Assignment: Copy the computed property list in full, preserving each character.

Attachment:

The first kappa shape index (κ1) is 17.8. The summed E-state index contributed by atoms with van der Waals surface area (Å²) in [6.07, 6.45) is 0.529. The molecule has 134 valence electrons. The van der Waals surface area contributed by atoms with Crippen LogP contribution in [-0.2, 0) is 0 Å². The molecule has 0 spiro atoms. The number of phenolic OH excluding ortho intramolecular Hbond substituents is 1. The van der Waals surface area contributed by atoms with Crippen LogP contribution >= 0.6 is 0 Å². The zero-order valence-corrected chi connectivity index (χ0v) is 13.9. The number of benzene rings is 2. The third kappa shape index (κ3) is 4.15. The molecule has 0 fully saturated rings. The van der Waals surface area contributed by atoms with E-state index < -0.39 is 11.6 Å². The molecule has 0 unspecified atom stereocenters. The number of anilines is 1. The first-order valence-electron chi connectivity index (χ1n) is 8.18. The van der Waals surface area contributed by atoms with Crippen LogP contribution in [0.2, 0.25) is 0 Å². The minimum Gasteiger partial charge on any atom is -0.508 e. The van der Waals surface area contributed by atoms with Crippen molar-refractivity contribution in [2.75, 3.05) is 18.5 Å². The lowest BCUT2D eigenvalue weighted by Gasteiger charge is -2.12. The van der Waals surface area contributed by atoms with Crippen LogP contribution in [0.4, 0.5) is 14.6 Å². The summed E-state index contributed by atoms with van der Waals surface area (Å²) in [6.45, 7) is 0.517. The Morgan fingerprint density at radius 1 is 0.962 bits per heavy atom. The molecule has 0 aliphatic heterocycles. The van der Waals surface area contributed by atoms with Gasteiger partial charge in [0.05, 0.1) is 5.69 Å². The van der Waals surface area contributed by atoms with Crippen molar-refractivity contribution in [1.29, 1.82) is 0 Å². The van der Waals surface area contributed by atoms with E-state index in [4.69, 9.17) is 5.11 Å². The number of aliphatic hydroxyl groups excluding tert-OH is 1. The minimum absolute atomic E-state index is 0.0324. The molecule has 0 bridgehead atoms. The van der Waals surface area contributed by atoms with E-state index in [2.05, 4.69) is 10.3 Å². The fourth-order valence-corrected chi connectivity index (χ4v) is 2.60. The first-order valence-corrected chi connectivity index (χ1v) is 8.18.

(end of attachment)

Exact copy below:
The first kappa shape index (κ1) is 17.8. The summed E-state index contributed by atoms with van der Waals surface area (Å²) in [6.07, 6.45) is 0.529. The molecule has 134 valence electrons. The van der Waals surface area contributed by atoms with Crippen LogP contribution in [-0.2, 0) is 0 Å². The molecule has 0 spiro atoms. The number of phenolic OH excluding ortho intramolecular Hbond substituents is 1. The van der Waals surface area contributed by atoms with Crippen LogP contribution >= 0.6 is 0 Å². The zero-order valence-corrected chi connectivity index (χ0v) is 13.9. The number of benzene rings is 2. The third kappa shape index (κ3) is 4.15. The molecule has 0 fully saturated rings. The van der Waals surface area contributed by atoms with E-state index < -0.39 is 11.6 Å². The molecule has 0 unspecified atom stereocenters. The number of anilines is 1. The first-order valence-electron chi connectivity index (χ1n) is 8.18. The van der Waals surface area contributed by atoms with Crippen LogP contribution in [0.2, 0.25) is 0 Å². The minimum Gasteiger partial charge on any atom is -0.508 e. The van der Waals surface area contributed by atoms with Crippen molar-refractivity contribution in [2.75, 3.05) is 18.5 Å². The lowest BCUT2D eigenvalue weighted by Gasteiger charge is -2.12. The van der Waals surface area contributed by atoms with Crippen LogP contribution in [0.4, 0.5) is 14.6 Å². The summed E-state index contributed by atoms with van der Waals surface area (Å²) in [6.45, 7) is 0.517. The Morgan fingerprint density at radius 1 is 0.962 bits per heavy atom. The molecule has 0 aliphatic heterocycles. The van der Waals surface area contributed by atoms with Gasteiger partial charge in [0.05, 0.1) is 5.69 Å². The van der Waals surface area contributed by atoms with Crippen molar-refractivity contribution in [1.29, 1.82) is 0 Å². The van der Waals surface area contributed by atoms with E-state index in [4.69, 9.17) is 5.11 Å². The number of aliphatic hydroxyl groups excluding tert-OH is 1. The minimum absolute atomic E-state index is 0.0324. The molecule has 0 bridgehead atoms. The van der Waals surface area contributed by atoms with E-state index in [2.05, 4.69) is 10.3 Å². The fourth-order valence-corrected chi connectivity index (χ4v) is 2.60. The first-order valence-corrected chi connectivity index (χ1v) is 8.18.